At one time in our country, a high school diploma opened a lot of doors — but in our current economy, college degrees are the new high school diploma. The 2013-'14 school year schedules will make getting into college all the more difficult, as students must take rigorous academic courses and have a high GPA (above 4.0) to be considered for admission and scholarships. Instead of rewarding their hardworking Cambridge AICE, AP and IB students, this year, DCPS has put many in classes with 40 or more students. For our DCPS college-bound students, AICE and AP courses are their core courses and should be treated as such by our city and state education leaders.
Any parent who has heard a college admission officer's spiel within the last 10 years can tell you the rule every college tells prospective students: Take the most rigorous courses offered and perform well in those classes. We submit that this year, to achieve class size compliance, DCPS honor students are being set up for failure.
According to its website, of the students admitted to the University of Florida in 2013, 84.3 percent had a 4.0 GPA or above, 77.2 percent had taken 31 or more academic courses and 88.8 percent of SAT scores were 2,100 to 2,400.
At Florida State University, students admitted in 2013 earned 3.9-4.7 GPAs and SAT scores were 1,730-1,960. Its website also states a variety of other factors are also considered: the rigor and quality of courses and curriculum, grade trends, class rank, strength of senior schedule in academic subjects, math level in senior year and the number of years in a sequential foreign language.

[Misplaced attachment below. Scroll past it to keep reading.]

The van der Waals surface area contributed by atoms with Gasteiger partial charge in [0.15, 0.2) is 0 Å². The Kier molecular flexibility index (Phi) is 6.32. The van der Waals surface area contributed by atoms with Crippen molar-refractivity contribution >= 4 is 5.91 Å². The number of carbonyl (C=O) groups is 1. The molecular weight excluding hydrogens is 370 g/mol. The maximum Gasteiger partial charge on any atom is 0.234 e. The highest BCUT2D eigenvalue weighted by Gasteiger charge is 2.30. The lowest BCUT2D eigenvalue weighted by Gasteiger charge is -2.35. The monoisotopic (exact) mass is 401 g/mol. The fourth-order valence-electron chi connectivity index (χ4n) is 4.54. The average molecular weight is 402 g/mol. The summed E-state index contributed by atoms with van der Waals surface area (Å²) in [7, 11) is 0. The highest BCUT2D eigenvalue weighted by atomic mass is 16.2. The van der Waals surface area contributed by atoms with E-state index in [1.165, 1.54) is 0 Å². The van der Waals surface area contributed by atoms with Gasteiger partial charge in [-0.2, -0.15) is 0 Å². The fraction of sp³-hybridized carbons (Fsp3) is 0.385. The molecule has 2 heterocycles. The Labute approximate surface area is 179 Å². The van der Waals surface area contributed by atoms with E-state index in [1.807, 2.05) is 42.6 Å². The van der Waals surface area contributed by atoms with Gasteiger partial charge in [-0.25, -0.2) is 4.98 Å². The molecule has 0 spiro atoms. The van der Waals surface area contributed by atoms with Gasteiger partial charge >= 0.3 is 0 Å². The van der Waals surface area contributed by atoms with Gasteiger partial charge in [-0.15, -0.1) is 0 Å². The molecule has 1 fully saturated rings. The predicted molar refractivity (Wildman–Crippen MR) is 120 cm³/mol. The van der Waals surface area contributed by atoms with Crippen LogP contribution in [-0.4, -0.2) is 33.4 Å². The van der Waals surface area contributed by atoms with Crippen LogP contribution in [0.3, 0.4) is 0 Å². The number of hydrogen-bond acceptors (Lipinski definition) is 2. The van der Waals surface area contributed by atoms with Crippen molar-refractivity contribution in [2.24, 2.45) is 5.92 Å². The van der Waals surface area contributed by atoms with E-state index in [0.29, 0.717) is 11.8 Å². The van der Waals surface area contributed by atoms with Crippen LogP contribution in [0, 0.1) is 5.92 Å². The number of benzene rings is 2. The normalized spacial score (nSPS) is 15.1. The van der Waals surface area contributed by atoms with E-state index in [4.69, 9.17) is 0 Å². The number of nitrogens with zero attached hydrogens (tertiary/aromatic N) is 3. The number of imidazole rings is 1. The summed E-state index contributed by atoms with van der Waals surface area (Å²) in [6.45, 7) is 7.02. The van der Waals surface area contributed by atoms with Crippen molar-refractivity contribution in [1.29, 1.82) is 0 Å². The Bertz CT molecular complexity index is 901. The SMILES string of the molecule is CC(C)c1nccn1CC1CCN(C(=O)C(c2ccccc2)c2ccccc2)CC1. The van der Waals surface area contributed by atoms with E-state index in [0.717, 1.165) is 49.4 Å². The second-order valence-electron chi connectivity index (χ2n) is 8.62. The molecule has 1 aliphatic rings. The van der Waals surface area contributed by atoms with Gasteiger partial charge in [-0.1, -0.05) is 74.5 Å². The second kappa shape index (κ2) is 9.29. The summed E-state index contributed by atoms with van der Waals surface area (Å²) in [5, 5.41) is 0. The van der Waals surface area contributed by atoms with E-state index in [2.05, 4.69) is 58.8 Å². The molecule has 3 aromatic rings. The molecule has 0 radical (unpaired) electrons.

In order to earn a GPA above 4.0, students must be in classes with weighted grades — accelerated classes, not "core" classes. GPA admission requirements to two of Florida's oldest universities substantiate community concerns with class size compliance; accelerated college preparatory classes are the core classes for college acceptance. Four years of English with substantial writing includes AP Language and AP Literature. To earn top marks on college board exams, students must take AP/AICE/IB courses to develop necessary (tested) vocabulary, writing and thinking skills.
Accelerated classes with close to 40 students do not "provide educational excellence in every school, in every classroom, for every student, every day," as the DCPS mission states, or allow teachers to "meet the demands of the Common Core Standards and students' individual needs," as part of DCPS' strategies on its website.
We question the rationale for the 2013-'14 DCPS increase in length of school day to simply add one more elective (for many students, a second PE course). It seems the cost of hiring teachers for these electives could have been used to hire teachers to help with the overcrowding of "non-core" challenging, academic classes.